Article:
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Miatav8,MstrASE,A&P,F wrote:
They also make a good choice because they are front steer and the arms are correctly angled for rack and pinion steering. Most 90 and older had 14 inch wheels with 10.6” rotors so the calipers would clear the inside of the wheel.

There were some 15 inch wheel trucks that used a 11.3” rotor but either the caliper or spindle was different to accommodate the caliper relocation. It appears the 90 and older rare 15 inch setup was essentially the same as the 91-96 setup which also included larger bore calipers (from 60mm to 65) with the same size master (15/16) for more pressure at the pads.

I suspect your dropped spindles are for the 14 inch wheel application and overkill in a sub 2000lb car but check. Don’t want to order the wrong size rotors!

FWIW, the 91-96 is the same basic design as the 87-90, uses the same screw-in joints, but has bigger rotors and bigger bore calipers.


Are you familiar with the first gen Dodge trucks? All the research so far shows the same inner and outer wheel bearings for the RWD truck regardless of engine or brake rotor size (even the 5.2L Shelby). I assumed that would mean the 11.3 or the 10.6 rotor would fit on the same stub axle. Like you said, I don't see any applications of the 10.3 in rotor passed 1989 trucks.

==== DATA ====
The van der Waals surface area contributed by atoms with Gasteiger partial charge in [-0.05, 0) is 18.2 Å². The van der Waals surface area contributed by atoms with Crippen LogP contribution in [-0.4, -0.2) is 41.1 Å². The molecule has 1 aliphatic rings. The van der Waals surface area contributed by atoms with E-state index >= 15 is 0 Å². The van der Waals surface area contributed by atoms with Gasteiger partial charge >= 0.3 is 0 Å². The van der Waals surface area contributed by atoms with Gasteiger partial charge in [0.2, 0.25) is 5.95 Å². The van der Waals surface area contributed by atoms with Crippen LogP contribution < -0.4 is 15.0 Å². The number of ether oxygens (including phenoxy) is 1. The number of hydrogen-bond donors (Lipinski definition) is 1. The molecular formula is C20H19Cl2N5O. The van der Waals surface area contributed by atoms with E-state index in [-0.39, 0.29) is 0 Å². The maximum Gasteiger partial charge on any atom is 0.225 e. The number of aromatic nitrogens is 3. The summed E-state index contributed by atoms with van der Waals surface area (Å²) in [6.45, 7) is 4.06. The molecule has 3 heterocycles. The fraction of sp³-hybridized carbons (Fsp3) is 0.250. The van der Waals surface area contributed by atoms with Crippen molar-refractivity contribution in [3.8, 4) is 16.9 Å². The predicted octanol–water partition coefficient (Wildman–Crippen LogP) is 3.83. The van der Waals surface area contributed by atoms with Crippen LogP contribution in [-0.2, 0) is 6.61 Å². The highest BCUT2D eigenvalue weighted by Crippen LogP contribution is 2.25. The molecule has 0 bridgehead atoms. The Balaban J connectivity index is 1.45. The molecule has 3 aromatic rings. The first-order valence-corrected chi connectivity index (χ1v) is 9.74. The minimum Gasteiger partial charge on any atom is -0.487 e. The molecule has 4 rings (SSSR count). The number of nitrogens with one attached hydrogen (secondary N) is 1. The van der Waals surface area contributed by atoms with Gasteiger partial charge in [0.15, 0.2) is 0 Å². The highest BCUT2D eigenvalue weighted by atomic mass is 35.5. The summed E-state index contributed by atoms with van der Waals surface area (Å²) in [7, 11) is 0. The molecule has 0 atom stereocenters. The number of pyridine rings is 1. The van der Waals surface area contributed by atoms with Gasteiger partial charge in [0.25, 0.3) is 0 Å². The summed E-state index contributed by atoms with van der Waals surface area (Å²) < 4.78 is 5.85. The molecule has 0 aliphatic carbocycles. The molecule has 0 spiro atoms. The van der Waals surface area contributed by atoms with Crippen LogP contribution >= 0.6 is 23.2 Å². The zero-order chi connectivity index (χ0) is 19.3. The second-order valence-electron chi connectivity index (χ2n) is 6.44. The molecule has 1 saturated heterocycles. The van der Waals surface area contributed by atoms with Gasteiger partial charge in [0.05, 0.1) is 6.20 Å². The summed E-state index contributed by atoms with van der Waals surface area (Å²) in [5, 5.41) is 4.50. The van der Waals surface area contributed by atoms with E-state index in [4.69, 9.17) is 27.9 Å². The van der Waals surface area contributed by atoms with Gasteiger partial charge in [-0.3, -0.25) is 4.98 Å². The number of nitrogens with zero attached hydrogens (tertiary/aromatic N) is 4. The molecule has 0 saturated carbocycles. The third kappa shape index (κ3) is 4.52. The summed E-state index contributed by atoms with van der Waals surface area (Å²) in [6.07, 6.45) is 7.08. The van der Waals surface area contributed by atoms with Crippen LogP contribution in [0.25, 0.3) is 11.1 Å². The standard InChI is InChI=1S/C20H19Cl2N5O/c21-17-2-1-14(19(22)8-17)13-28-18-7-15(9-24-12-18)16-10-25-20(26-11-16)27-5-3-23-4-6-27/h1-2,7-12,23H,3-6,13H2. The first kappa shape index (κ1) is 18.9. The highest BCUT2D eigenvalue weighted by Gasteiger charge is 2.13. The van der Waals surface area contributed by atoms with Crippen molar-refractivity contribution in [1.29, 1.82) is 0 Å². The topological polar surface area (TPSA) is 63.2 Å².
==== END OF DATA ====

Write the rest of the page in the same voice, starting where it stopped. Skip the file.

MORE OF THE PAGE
davew wrote:
I will 2nd MV8's "overkill in a sub 2000lb car" I would look at all your options when selecting calipers. I have 10.3" diameter front disc, and actually down-graded caliper size, from a 56mm to a 50mm Dia., because it was to easy to lock up the brakes. Using a 13/16" Dia M/C, with 5 to1 lever ratio.
Davew


That's good to know since the stock caliper on the base 2wd 4cyl truck is 60mm... Hahaha. I wonder how easy it would be to adapt a smaller fixed caliper. Maybe a 2 piston from the rear of someone's modern performance car hahaha.


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PostPosted: November 24, 2019, 5:54 pm 
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The caliper bracket is built into the spindle on these. The larger rotor would place the caliper further out to make use of the greater leverage. I assume you don't want to re-engineer the caliper mounting if it turns out these spindles don't match the rotors you ultimately purchase.